The Changing Channel
How 'Cloud' Isn't Helping the Cloud
What changes with the cloud is very simple. Instead of just hardware and software, we now integrate hardware, software and services. So why don't many partner companies believe in it?
- By Howard M. Cohen
- May 02, 2012
It's possible that the one thing that has clouded up the whole view of "the cloud" and cloud computing is the word "cloud."
Why "cloud"? Why not "utility," which HP used a few years back and was much more descriptive of what the strategy was meant to accomplish? What about "remote" computing? Or "hosted"? Cloud is so open to interpretation, so vague, so...cloudy!
I spent almost a year blogging daily about how VARs, integrators and solution providers should plan to bring the cloud into their businesses for one of the largest distributors in the industry. During that time I spoke with dozens of channel partners about the cloud. I learned a lot, but perhaps the most telling experience came when I was presenting "Cloud for VARs" to the New York chapter of the distributor's channel community and someone in the audience stood up and said, "I just don't believe in the cloud."
This one moment defined the problem for me. I told this non-believer I had good news for him -- that the cloud was not a religious or mystic experience. I then asked if he believed in making money, to which he readily assented. I assured him he'd have no further problems with the cloud.
The change in our business brought about by cloud computing is simple, yet profoundly impactful. For decades, no matter what we've called ourselves, companies in the customer-facing side of the channel have always been integrators. We've basically integrated hardware and software components from various manufacturers and developers to create superior solutions for our clients.
What changes with the cloud is very simple. Instead of just hardware and software, we now integrate hardware, software and services. These services are usually produced and provided by companies other than our own mainly because these providers can achieve economies of scale that we cannot achieve by ourselves. These economies pass through to our clients as substantial and compelling reductions in price and ongoing operating cost. We can deliver similar or superior solutions at much lower costs. That's good, right?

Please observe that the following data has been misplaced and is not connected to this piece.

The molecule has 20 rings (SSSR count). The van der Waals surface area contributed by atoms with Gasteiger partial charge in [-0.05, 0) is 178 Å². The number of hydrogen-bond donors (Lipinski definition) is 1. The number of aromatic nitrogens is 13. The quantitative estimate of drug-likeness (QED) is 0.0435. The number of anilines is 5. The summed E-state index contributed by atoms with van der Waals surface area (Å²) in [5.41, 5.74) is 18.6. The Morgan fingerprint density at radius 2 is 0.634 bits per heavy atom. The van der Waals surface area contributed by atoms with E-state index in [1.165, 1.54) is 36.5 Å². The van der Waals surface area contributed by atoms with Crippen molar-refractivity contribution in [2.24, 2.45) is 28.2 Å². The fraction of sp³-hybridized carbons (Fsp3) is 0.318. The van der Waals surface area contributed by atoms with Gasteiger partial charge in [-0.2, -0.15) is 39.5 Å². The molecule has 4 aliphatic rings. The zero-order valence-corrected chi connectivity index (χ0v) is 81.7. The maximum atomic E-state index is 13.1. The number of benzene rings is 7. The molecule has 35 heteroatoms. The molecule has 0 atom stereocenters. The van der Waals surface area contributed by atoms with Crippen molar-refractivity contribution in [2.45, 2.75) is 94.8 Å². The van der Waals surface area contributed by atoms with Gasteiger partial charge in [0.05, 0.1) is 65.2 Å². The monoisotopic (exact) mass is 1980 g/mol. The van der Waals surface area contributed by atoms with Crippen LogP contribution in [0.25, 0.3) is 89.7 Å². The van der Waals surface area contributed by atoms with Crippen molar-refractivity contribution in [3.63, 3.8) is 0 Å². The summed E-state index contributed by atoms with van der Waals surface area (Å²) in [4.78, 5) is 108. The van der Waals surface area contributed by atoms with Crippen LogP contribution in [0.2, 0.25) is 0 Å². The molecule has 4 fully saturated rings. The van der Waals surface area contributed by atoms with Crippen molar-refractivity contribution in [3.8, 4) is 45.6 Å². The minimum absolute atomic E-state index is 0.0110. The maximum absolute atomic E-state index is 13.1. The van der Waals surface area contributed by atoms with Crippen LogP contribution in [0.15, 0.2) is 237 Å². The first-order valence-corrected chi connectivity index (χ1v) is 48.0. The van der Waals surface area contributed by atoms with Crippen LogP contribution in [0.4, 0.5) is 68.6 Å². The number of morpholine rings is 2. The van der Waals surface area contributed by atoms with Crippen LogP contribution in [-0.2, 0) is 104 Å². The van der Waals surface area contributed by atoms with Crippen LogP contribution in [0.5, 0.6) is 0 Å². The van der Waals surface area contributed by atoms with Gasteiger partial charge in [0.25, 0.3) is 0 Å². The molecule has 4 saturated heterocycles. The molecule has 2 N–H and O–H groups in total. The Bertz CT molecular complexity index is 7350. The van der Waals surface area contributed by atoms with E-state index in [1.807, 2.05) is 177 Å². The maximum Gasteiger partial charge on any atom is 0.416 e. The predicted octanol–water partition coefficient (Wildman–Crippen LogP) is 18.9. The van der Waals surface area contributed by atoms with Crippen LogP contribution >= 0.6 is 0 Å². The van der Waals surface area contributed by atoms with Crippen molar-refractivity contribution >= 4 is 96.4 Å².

For most channel companies the answer has been yes, and no. Lower cost to the client will translate to lower revenue for the integrator. So much lower that many have gone into a mild panic. Some refuse to even consider incorporating the cloud into their business because it will so damage their revenue stream.
Some vendors suggest that VARs will have to double the number of customers they attract to maintain current revenue levels. Others suggest that the profitability of services sold are so much higher as to more than offset the reduced revenue.
One thing is certain: We'll have to work harder and smarter to create new ways to serve our clients and earn their trust -- and their spend.
In the earliest days of the IBM PC, back when margin erosion was new, I had the good fortune to encounter David Bossi, an IBM Services marketing director. As IBM introduced its first Dealer Service Option program to underwrite (undercut?) reseller customer service contracts, I complained to Bossi that IBM, our own partner, was competing with us for service dollars. Bossi's response was honest, direct and insightful. It has, in fact, been part of what has guided my entire career.
"You'd better get used to it," Bossi told me. "The good news is that our entry into your markets will help to validate your offerings. In smaller markets you should always beat us on price. But make no mistake: You will always have to be innovating new solutions and new offerings to stay ahead of us."
These remote computing and service delivery strategies we collectively refer to as cloud computing are here to stay. They work well and deliver great cost-efficiency. If you don't introduce your clients to them your competition certainly will, and you'll likely lose deals. Then you might lose those clients altogether. Embrace the same reality, the same opportunity the channel has always faced. Lean into the wind with your creativity and your innovative inspiration at your back, and rise through the clouds to clearer skies ahead.
More Columns by Howard Cohen:
Howard M. Cohen is a consultant to IT vendors and channel partner companies and a board member of the U.S. chapter of the IAMCP. Reach him at email@example.com.